Recommendations and concerns

Concerns parents have towards a robot like this one
Recommendations parents have for this robot

Participants were asked to give some tips and share their concerns about the robot. In the table you can find them. Some of them are translated because they were in Dutch. Parents are mainly worried about the safety of the child and the robot, safety of the data and the interaction between child and robot instead of interaction between child and parent. There were not that many recommendations. A good tip was to make the robot distinguishable from human-beings and in particular from parents. And there was also mentioned to set boundaries for the responsibility of the robot.










Conclusion

There are things we learnt from the survey among parents we will use in the design of Rubby.

  • Make sure the robot is hard to break and make sure it does not fall.
  • Do not use it long or include breaks.
  • The variety of activities should be included so many parents will make use of it
  • The robot should renew, so it offers new activities and the toddler will maintain its interest
  • We should include a camera on the robot, but only film the child when the camera is activated by the parent. Also, including voice technology as an extra check can be handy to monitor the child’s behavior.
  • The data of the robot should be safe.
  • Good guidelines for the room are needed to keep the safety for the room’s stuff.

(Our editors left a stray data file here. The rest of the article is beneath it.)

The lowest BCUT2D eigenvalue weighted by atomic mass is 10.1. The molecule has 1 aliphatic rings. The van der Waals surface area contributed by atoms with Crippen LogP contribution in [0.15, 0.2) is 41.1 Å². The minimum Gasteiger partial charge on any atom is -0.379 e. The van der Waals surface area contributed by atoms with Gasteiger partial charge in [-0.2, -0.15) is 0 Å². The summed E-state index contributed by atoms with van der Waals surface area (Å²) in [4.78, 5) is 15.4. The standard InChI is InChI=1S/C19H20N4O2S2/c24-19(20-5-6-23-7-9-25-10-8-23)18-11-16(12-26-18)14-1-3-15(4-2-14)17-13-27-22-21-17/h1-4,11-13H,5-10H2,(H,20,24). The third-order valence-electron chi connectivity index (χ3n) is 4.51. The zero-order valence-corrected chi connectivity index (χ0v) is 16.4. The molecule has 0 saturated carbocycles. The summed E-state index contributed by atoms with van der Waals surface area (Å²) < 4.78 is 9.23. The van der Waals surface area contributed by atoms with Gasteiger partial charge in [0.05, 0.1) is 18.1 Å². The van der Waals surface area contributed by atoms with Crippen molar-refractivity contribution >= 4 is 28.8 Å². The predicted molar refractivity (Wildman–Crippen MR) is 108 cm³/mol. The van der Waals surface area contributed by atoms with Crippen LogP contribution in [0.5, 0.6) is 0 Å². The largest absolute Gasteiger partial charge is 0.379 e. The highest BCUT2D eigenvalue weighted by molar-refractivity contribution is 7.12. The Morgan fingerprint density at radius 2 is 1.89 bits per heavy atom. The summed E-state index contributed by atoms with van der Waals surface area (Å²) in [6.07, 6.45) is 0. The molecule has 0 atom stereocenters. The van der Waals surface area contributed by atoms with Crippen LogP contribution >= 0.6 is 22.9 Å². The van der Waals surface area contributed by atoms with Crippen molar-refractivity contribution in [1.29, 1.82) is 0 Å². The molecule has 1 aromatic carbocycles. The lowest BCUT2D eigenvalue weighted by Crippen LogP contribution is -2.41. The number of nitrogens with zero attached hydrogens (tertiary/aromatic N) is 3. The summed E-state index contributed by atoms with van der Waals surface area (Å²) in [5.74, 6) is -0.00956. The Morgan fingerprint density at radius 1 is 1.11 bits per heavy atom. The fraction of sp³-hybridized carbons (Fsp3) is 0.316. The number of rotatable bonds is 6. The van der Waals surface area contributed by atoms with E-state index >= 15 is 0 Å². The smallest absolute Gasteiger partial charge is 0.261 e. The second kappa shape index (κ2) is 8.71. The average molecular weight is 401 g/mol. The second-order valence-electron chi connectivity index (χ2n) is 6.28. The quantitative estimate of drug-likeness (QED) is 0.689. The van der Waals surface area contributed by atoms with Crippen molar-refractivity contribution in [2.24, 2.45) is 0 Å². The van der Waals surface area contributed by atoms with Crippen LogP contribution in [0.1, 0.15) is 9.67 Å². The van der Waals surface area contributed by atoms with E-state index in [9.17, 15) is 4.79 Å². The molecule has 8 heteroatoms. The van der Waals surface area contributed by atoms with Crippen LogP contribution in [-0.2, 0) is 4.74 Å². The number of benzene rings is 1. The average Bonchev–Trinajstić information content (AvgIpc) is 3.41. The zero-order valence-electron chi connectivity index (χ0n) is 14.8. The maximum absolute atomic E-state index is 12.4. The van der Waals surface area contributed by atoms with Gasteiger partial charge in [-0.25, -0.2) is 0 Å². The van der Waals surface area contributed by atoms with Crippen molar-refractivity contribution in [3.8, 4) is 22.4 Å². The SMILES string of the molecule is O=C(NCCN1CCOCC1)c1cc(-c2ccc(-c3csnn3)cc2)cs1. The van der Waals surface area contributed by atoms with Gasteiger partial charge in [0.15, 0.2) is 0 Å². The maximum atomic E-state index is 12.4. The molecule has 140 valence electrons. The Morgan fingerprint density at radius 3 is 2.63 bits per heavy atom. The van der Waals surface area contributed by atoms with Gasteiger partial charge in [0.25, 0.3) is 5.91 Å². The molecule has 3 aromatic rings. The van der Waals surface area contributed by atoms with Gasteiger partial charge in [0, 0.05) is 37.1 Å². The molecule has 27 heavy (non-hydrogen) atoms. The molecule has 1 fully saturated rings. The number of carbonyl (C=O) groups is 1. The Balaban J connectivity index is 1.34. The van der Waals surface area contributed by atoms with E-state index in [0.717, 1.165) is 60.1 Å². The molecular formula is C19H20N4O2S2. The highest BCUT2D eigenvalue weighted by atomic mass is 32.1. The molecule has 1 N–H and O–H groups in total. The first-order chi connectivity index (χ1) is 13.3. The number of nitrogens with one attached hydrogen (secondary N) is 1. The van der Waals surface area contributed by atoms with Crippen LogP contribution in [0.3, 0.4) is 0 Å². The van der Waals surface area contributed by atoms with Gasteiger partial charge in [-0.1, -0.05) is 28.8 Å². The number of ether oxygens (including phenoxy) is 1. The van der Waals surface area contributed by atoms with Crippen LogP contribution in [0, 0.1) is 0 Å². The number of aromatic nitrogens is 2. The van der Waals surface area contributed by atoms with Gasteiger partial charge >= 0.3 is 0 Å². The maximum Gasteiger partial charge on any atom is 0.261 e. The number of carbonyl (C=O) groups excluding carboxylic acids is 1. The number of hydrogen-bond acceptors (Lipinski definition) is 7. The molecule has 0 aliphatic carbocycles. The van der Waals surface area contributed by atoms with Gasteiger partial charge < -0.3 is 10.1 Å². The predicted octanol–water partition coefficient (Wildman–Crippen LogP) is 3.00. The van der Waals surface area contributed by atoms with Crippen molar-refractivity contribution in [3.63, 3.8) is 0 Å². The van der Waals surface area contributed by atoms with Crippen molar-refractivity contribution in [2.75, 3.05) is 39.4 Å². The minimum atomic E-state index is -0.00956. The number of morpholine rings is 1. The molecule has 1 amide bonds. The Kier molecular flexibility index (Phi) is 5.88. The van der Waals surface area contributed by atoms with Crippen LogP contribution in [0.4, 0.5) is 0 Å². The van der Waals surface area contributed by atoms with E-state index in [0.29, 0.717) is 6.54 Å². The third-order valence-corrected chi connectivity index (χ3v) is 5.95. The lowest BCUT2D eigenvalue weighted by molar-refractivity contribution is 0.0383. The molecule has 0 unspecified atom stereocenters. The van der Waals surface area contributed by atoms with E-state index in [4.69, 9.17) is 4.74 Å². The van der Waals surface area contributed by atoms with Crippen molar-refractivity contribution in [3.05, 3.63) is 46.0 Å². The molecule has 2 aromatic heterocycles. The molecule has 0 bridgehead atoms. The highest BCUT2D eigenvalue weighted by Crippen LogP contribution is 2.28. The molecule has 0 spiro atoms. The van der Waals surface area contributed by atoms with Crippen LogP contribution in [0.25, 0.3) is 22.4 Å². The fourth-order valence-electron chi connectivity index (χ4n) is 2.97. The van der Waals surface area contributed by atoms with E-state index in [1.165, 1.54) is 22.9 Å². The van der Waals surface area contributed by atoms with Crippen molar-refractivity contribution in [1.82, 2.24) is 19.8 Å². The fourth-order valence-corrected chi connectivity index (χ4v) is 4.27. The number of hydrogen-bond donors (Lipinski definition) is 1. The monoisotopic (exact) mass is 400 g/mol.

• The robot should not look like a human, but more like a toy.
  • There should be guidelines for the parents so it is clear what the responsibilities the robot has and which the parents has.

Appendix D: School content

In the Netherlands, education is organized by means of core objectives (SLO, 2020a) per discipline. These have to be obtained by children when they finish primary school. How schools organize their education is free, as long as the core objectives are obtained. This means that schools follow different learning processes and it cannot be said what is learned per year.

However, TULE, an organization consisting of education experts, describes which steps in the learning process has to be taken to obtain the core objectives. These sub objectives are divided per periods of 2 years. This project focusses on children that go to kindergarten, so the information about ‘group 1-2’ (year 1 and 2) is of interest. The objectives focusses on Dutch, English, mathematics, orientation to yourself and the world, artistic orientation and physical education (TULE, n.d.). Apart from the steps per school year, TULE and SLO also made so-called ‘content cards’. These documents describe per discipline where should be focused on for the first years of primary school. Below you can find an overview that describes the discipline and its core objectives and the execution of these for year 1 and 2 of primary school. The information from the tables is all from SLO (2020b).

Dutch Language education focusses on proficiency in Dutch. This proficiency is divided into four skills: copying, describing, structuring and evaluating. Dutch is used in writing, reading and conversations (TULE, n.d.).